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Nerve-busting tips for Kona first timers

Nerve-busting tips for Kona first timers

If you’re racing at the Ironman World Championships in Kona for the first time, you’re probably going to be filled with a mixture of nerves, excitement and a touch of fear as you countdown to race day. The hometown of long distance triathlon, Kona is steeped in swim-bike-run history.

It’s a place where records are broken, champions are crowned… and even the strongest of athletes can fall foul of the infamous Kona heat, humidity and crosswinds. With titles on the line and dreams to be realised, the Ironman World Championships in Kona is a race where anything can happen.

Four top tips for Kona novices

It’s understandable that Kona first timers will approach race day with a heady cocktail of nerves, excitement and trepidation. To help alleviate those pre-race nerves, we caught up with seasoned Kona age-grouper Yvonne Timewell, and sports psychologist Dr Josephine Perry to share some tips to help you make the most of your first Kona experience.

Yvonne Timewell

AG 55-59 Triathlete & Zwift Academy graduate

Yvonne is no stranger to racing in Kona. Hailing from Penticton, British Columbia, she first competed in the Ironman World Championships in 2018. The next year she became a part of the Zwift Academy Tri team. Racing alongside her team mates with support from Tim Don and Sarah True. It was an experience she describes as ‘surreal and epic’. In 2022, Yvonne returned to the Big Island to take the top step in her age category.

Dr Josephine Perry, of 'Performance in Mind'

DR. Josephine perry

Chartered Psychologist at Performance in Mind

Josephine works with both elite and age-group sportspeople to help them overcome barriers and perform when it counts. Her own experience racing at Ironman Melbourne in 2013 prompted her journey to become a sports psychologist. Faced with crashing waves and driving winds, she realised that her reaction to fear was a choice she could control. That race became her fastest Ironman to date, and prompted a full career change into the field of performance psychology.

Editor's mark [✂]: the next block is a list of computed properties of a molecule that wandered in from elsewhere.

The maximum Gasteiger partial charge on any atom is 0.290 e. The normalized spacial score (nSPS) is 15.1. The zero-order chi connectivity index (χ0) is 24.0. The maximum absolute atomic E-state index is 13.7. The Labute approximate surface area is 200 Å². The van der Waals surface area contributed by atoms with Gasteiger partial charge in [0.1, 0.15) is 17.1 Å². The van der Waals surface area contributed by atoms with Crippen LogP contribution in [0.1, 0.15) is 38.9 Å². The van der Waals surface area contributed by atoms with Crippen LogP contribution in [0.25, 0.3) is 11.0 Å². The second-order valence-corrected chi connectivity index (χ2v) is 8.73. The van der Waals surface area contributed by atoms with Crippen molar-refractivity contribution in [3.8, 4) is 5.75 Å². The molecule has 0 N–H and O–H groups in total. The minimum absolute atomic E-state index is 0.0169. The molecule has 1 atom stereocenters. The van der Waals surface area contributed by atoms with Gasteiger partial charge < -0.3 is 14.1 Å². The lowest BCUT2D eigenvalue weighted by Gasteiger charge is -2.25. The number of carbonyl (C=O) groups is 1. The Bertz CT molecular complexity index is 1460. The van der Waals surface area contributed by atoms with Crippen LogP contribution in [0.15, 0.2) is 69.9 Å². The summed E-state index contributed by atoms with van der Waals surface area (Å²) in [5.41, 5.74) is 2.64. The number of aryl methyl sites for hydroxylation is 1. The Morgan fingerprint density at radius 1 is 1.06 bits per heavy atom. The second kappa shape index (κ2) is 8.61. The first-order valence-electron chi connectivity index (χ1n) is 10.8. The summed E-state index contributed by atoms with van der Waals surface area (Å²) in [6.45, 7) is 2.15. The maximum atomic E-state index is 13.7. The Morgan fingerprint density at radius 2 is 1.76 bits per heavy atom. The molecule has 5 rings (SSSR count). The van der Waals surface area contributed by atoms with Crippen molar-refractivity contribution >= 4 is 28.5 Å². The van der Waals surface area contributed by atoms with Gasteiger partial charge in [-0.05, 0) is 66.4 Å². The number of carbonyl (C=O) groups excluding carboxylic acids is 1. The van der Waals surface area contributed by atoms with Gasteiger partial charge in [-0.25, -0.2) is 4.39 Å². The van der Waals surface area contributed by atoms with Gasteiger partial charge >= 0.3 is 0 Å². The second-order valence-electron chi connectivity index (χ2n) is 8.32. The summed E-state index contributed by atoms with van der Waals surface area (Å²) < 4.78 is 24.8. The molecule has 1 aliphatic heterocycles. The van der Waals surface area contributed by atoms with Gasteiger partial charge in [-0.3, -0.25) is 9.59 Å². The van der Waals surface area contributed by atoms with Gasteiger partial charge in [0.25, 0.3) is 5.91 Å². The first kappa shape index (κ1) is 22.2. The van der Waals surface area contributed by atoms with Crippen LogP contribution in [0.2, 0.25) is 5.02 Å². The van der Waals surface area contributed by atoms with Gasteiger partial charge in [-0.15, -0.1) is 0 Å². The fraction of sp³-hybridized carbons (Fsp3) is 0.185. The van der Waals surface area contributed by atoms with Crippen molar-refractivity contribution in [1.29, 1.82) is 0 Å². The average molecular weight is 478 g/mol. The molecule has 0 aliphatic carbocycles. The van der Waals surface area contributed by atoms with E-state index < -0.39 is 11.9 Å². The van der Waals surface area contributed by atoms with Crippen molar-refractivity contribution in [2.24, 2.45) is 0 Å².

1) Familiarise yourself with the climb and descent at Hawi

Yvonne recommends making the trip out to Hawi ahead of the race if you’re nervous about the Kona cross winds. “Make the trip out to Hawi so you can practice what position on the bike has you feeling the most comfortable and confident when you’re descending in the cross winds. Try to stay relaxed!”

To help with those notorious cross winds on the ride down from Hawi, Yvonne’s top tip for race day is to watch the riders ahead of you. If you spot them being moved around by the wind, you can prepare for the approaching gust.

2) Soak up the race week atmosphere

Don’t let the pre-race nerves stop you from enjoying every experience the Ironman World Championships in Kona has to offer. Yvonne suggests taking a swim out to the coffee boat, participating in the annual underpants run and going to the welcome banquet to have that proud “I’ve made it to the Ironman World Championships!” moment.

Head down to Huggo’s On The Rocks any morning during race week, and you’ll most likely catch Bob Babbitt with one of your favourite professional triathletes filming an episode of the legendary Breakfast with Bob. And make sure you stop and soak up the famous Kona sunsets for a moment of calm amid all the hectic pre-race preparations.

3) Don’t forget to stay hydrated during race week

Despite all those fun pre-race activities to experience, it’s also important to schedule in some time to get off your feet and rest up ahead of the race. Staying hydrated is also key to make sure you don’t hit the start line on race morning feeling dehydrated.

4) How to calm your pre-race nerves: “Embrace the fact you get to have an amazing adventure.”

Lining up on a start line alongside the world’s best can feel intimidating. If worries about how the race might play out or nerves about not being able to perform are starting to run wild – we’ve got some words of wisdom from sports psychologist, Dr Josephine Perry:

“We remember people and adventures far more than we remember results. When you add this to the fact that no race ever goes exactly as planned, especially not a race like Kona, then instead of fearing the unexpected and a result that feels slower that you deserve, embrace the fact you get to have an amazing adventure. See it all as part of the brilliant story you will have to tell for years to come.”

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